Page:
Real Estate & Mortgage Insights

Moving on Up? Thinking About it?

Sometimes, making the decision to sell your house and buy a new home is relatively easy. Sometimes it is not.

What will you gain by moving? What will you lose?

Get out a piece of paper. Draw a line almost halfway down to the middle, then put a circle about the size of a quarter at the bottom of that line. After that, continue the line down to the bottom of the page.

On the left side you are going to write down everything you expect to gain by moving. Do the kids fight over bathroom time? Do you run out of hot water? Do you need a better backyard atmosphere for barbecues? Better schools? Better neighborhood? More rooms? More living space? Bigger garage? Better kitchen? Get your family to help.

Can you fix it by improving your present house? Do you want to?

Write four things down at the top of the right column. Current mortgage. Sale of home. Moving. New home. If you have a second mortgage or home equity line of credit on your present home, write that down, too.

Before you do anything else, you have to know what it would take to pay off your existing mortgage. This will include your balance, any pay-off fees, approximately 30 days of interest, and (heaven forbid!) any prepayment penalties.. Most people forget to include the interest.

You get this from your mortgage company’s loan service department. Often, you just have to punch buttons on your phone and they will fax it or mail it to you directly.

Write the total payoff figure on the right side of the page.

Repeat those steps for any second mortgage or home equity line.

Now you need to call your friendly neighborhood real estate agent so you can learn two things: how much your home is likely to sell for and how much you will net from the sale. Your agent cannot determine your net without knowing your mortgage payoff, which is why you got that information first. Your agent won’t make a big production out of it. You’re dong research. They understand.

Write down how much you will net on the right side of the page. If it isn’t a positive number, you probably shouldn’t move unless you have to. If the number is positive, continue with your research.

The next step is to call a mortgage loan officer. Not to apply for a loan (though you can get pre-qualified or pre-approved if you want), but because you need to know how much cash you need to buy a new home. You need to know the down payment, closing costs, prepaid items like homeowners insurance and property taxes, and 30 days prepaid interest (everyone forgets the interest).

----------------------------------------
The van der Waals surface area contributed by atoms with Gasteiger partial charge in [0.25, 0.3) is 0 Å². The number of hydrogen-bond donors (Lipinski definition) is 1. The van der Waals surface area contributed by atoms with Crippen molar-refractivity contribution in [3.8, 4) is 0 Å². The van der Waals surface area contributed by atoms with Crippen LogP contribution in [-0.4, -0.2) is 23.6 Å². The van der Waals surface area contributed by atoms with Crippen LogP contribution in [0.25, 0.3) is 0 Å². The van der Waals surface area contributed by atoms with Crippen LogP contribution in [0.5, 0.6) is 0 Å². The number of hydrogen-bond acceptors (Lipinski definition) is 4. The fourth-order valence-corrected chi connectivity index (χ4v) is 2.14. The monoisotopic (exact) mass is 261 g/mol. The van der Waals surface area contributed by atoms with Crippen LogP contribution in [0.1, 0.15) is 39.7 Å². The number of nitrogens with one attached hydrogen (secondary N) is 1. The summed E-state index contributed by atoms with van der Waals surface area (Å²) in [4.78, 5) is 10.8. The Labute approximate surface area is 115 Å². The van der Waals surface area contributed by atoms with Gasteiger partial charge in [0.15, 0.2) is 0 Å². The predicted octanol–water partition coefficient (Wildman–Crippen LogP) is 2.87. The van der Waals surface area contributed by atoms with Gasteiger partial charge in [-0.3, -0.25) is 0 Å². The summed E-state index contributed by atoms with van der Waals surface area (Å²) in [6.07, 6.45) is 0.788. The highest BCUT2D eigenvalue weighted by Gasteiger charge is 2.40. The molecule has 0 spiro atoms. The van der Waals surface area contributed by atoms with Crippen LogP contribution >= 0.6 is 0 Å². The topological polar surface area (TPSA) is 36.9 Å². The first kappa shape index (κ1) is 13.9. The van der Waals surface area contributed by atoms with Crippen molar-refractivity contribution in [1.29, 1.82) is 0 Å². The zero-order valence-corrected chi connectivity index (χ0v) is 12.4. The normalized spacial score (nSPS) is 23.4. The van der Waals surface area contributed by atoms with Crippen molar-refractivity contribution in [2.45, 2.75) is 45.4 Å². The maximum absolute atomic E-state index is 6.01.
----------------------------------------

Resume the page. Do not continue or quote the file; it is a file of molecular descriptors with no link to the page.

Remember, you’re not shopping for a loan right now. You are deciding whether to move or not. You don’t want the “best case” deal…you want the “worst case” possibility. The most it might cost you under different down payment scenarios. You want your lender to include inspections and stuff that might not normally be in a Good Faith Estimate.

Then you need to know how much it costs to move.

If you're thinking of hiring a traditional moving company, there are moving calculators on the web that will estimate your moving expenses. There are other options, too, and you can get an estimate by making a simple phone call. Your real estate agent or loan officer will know local options and companies you can call.

Just in case you're thinking you don't know with real estate agent or loan officer to call to get this research going, look at the bottom of this page and see if (by golly!) there isn’t a phone number down there.

Okay, subtract the moving expenses from how much you will net from selling your home. You should still have a positive number. If so, move on to the next step.

Subtract how much the lender says it will take you to move into the new house, including down payment, closing costs, prepaid expenses, and all the other "stuff."

Hopefully, you still have a positive number. If not, don't panic. There is a lot of "fudge factor" involved here and purchases can be structured to limit the out-of-pocket cash necessary to close the deal. Or perhaps you knew you might be a little short and always intended to use savings, borrow from your 401K, or get help from family members.

Or...you might have a positive number that is fairly BIG.

If so, put that number on the left side of the page because that is "cash left over" (or it could be). It is also money that you could use to make a larger down payment or to buy new furniture or help stimulate the economy.

So the right side of the page is for calculations and reasons not to move, sort of like a right-brain vs. left-brain kind of thing. Or vice versa.

Oh. We forgot.

What about that circle you drew in the middle of the page?

(We didn’t really forget).

By the time you get through this process, you’ll know whether moving is a good idea or not. That circle is where you write your decision in big bold letters.



Featured Articles